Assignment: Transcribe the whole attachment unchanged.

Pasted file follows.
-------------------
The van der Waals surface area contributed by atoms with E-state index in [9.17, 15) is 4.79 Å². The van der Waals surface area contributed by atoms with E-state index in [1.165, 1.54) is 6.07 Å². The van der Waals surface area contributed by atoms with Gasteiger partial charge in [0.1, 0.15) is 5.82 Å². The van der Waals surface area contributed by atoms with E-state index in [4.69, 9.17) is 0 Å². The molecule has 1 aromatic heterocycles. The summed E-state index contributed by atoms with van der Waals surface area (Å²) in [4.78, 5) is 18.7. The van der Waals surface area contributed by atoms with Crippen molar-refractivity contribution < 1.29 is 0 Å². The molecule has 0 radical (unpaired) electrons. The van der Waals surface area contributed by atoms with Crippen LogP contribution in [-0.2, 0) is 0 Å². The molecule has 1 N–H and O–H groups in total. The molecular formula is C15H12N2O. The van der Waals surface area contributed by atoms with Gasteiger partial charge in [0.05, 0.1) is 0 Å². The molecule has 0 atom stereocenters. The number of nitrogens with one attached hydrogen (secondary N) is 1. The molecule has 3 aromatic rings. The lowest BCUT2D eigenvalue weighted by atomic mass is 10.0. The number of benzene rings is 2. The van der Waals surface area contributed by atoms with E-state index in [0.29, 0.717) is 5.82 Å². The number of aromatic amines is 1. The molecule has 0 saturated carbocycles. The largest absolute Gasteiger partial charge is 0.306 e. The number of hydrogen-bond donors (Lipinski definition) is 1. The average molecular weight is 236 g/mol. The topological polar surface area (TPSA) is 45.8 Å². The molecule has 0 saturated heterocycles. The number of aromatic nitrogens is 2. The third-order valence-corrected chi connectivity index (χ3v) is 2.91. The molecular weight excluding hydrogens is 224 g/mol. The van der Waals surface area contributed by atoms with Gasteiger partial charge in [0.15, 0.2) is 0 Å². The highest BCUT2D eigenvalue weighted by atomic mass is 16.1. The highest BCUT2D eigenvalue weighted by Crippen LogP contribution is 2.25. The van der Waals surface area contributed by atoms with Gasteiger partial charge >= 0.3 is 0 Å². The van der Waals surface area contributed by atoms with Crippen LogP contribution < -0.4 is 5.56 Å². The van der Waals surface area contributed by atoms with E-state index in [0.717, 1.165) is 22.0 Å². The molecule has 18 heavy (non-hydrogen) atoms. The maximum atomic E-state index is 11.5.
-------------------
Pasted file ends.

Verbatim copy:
The van der Waals surface area contributed by atoms with E-state index in [9.17, 15) is 4.79 Å². The van der Waals surface area contributed by atoms with E-state index in [1.165, 1.54) is 6.07 Å². The van der Waals surface area contributed by atoms with Gasteiger partial charge in [0.1, 0.15) is 5.82 Å². The van der Waals surface area contributed by atoms with E-state index in [4.69, 9.17) is 0 Å². The molecule has 1 aromatic heterocycles. The summed E-state index contributed by atoms with van der Waals surface area (Å²) in [4.78, 5) is 18.7. The van der Waals surface area contributed by atoms with Crippen molar-refractivity contribution < 1.29 is 0 Å². The molecule has 0 radical (unpaired) electrons. The van der Waals surface area contributed by atoms with Crippen LogP contribution in [-0.2, 0) is 0 Å². The molecule has 1 N–H and O–H groups in total. The molecular formula is C15H12N2O. The van der Waals surface area contributed by atoms with Gasteiger partial charge in [0.05, 0.1) is 0 Å². The molecule has 0 atom stereocenters. The number of nitrogens with one attached hydrogen (secondary N) is 1. The molecule has 3 aromatic rings. The lowest BCUT2D eigenvalue weighted by atomic mass is 10.0. The number of benzene rings is 2. The van der Waals surface area contributed by atoms with E-state index in [0.29, 0.717) is 5.82 Å². The number of aromatic amines is 1. The molecule has 0 saturated carbocycles. The largest absolute Gasteiger partial charge is 0.306 e. The number of hydrogen-bond donors (Lipinski definition) is 1. The average molecular weight is 236 g/mol. The topological polar surface area (TPSA) is 45.8 Å². The molecule has 0 saturated heterocycles. The number of aromatic nitrogens is 2. The third-order valence-corrected chi connectivity index (χ3v) is 2.91. The molecular weight excluding hydrogens is 224 g/mol. The van der Waals surface area contributed by atoms with Gasteiger partial charge in [0.15, 0.2) is 0 Å². The highest BCUT2D eigenvalue weighted by atomic mass is 16.1. The highest BCUT2D eigenvalue weighted by Crippen LogP contribution is 2.25. The van der Waals surface area contributed by atoms with Gasteiger partial charge >= 0.3 is 0 Å². The van der Waals surface area contributed by atoms with Crippen LogP contribution < -0.4 is 5.56 Å². The van der Waals surface area contributed by atoms with E-state index in [0.717, 1.165) is 22.0 Å². The molecule has 18 heavy (non-hydrogen) atoms. The maximum atomic E-state index is 11.5.